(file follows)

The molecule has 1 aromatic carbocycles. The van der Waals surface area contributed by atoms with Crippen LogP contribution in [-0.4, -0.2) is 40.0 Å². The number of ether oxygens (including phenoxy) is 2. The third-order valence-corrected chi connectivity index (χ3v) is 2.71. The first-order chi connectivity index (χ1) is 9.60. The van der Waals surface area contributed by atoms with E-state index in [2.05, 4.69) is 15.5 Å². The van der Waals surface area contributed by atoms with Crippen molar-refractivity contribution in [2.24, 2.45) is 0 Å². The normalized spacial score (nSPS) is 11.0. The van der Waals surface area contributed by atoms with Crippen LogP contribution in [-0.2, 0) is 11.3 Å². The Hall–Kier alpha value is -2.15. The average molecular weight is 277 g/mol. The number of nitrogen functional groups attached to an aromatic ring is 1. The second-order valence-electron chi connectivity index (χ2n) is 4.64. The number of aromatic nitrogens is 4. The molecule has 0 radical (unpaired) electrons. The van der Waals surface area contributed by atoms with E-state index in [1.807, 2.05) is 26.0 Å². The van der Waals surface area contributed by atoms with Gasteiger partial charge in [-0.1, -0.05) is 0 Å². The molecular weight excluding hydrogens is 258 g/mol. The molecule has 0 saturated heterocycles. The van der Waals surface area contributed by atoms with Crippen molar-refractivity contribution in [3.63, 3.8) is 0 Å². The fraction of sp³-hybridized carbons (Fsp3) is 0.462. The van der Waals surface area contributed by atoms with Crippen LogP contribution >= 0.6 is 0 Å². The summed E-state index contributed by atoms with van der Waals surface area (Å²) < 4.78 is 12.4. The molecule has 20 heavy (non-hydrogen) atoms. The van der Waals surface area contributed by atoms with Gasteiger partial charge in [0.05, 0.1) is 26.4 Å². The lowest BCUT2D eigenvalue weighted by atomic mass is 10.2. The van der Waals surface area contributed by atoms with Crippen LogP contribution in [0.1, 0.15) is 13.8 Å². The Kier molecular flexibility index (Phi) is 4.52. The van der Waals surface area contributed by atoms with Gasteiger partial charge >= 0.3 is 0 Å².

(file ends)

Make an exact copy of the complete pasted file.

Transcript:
The molecule has 1 aromatic carbocycles. The van der Waals surface area contributed by atoms with Crippen LogP contribution in [-0.4, -0.2) is 40.0 Å². The number of ether oxygens (including phenoxy) is 2. The third-order valence-corrected chi connectivity index (χ3v) is 2.71. The first-order chi connectivity index (χ1) is 9.60. The van der Waals surface area contributed by atoms with E-state index in [2.05, 4.69) is 15.5 Å². The van der Waals surface area contributed by atoms with Crippen molar-refractivity contribution in [2.24, 2.45) is 0 Å². The normalized spacial score (nSPS) is 11.0. The van der Waals surface area contributed by atoms with Crippen LogP contribution in [-0.2, 0) is 11.3 Å². The Hall–Kier alpha value is -2.15. The average molecular weight is 277 g/mol. The number of nitrogen functional groups attached to an aromatic ring is 1. The second-order valence-electron chi connectivity index (χ2n) is 4.64. The number of aromatic nitrogens is 4. The molecule has 0 radical (unpaired) electrons. The van der Waals surface area contributed by atoms with E-state index in [1.807, 2.05) is 26.0 Å². The van der Waals surface area contributed by atoms with Gasteiger partial charge in [-0.1, -0.05) is 0 Å². The molecular weight excluding hydrogens is 258 g/mol. The molecule has 0 saturated heterocycles. The van der Waals surface area contributed by atoms with Crippen molar-refractivity contribution in [3.63, 3.8) is 0 Å². The fraction of sp³-hybridized carbons (Fsp3) is 0.462. The van der Waals surface area contributed by atoms with Crippen LogP contribution >= 0.6 is 0 Å². The summed E-state index contributed by atoms with van der Waals surface area (Å²) < 4.78 is 12.4. The molecule has 20 heavy (non-hydrogen) atoms. The van der Waals surface area contributed by atoms with Gasteiger partial charge in [0.05, 0.1) is 26.4 Å². The lowest BCUT2D eigenvalue weighted by atomic mass is 10.2. The van der Waals surface area contributed by atoms with Crippen LogP contribution in [0.1, 0.15) is 13.8 Å². The Kier molecular flexibility index (Phi) is 4.52. The van der Waals surface area contributed by atoms with Gasteiger partial charge >= 0.3 is 0 Å².